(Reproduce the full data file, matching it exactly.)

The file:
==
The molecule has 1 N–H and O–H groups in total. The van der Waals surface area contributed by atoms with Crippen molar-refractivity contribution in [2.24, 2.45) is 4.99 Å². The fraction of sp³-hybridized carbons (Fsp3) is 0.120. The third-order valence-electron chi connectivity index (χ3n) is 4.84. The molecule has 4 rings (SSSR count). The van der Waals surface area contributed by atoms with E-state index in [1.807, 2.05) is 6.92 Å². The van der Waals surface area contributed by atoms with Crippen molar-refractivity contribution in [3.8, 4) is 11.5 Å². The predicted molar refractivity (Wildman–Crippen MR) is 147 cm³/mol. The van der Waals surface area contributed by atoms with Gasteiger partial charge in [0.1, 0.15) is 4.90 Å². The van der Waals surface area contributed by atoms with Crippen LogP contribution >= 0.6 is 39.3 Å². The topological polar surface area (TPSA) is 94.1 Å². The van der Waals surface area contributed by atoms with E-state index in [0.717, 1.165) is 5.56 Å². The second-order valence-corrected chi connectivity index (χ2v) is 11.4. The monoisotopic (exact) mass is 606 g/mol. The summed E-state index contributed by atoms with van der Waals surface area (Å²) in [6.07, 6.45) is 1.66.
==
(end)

The molecule has 1 N–H and O–H groups in total. The van der Waals surface area contributed by atoms with Crippen molar-refractivity contribution in [2.24, 2.45) is 4.99 Å². The fraction of sp³-hybridized carbons (Fsp3) is 0.120. The third-order valence-electron chi connectivity index (χ3n) is 4.84. The molecule has 4 rings (SSSR count). The van der Waals surface area contributed by atoms with E-state index in [1.807, 2.05) is 6.92 Å². The van der Waals surface area contributed by atoms with Crippen molar-refractivity contribution in [3.8, 4) is 11.5 Å². The predicted molar refractivity (Wildman–Crippen MR) is 147 cm³/mol. The van der Waals surface area contributed by atoms with Gasteiger partial charge in [0.1, 0.15) is 4.90 Å². The van der Waals surface area contributed by atoms with Crippen LogP contribution >= 0.6 is 39.3 Å². The topological polar surface area (TPSA) is 94.1 Å². The van der Waals surface area contributed by atoms with E-state index in [0.717, 1.165) is 5.56 Å². The second-order valence-corrected chi connectivity index (χ2v) is 11.4. The monoisotopic (exact) mass is 606 g/mol. The summed E-state index contributed by atoms with van der Waals surface area (Å²) in [6.07, 6.45) is 1.66.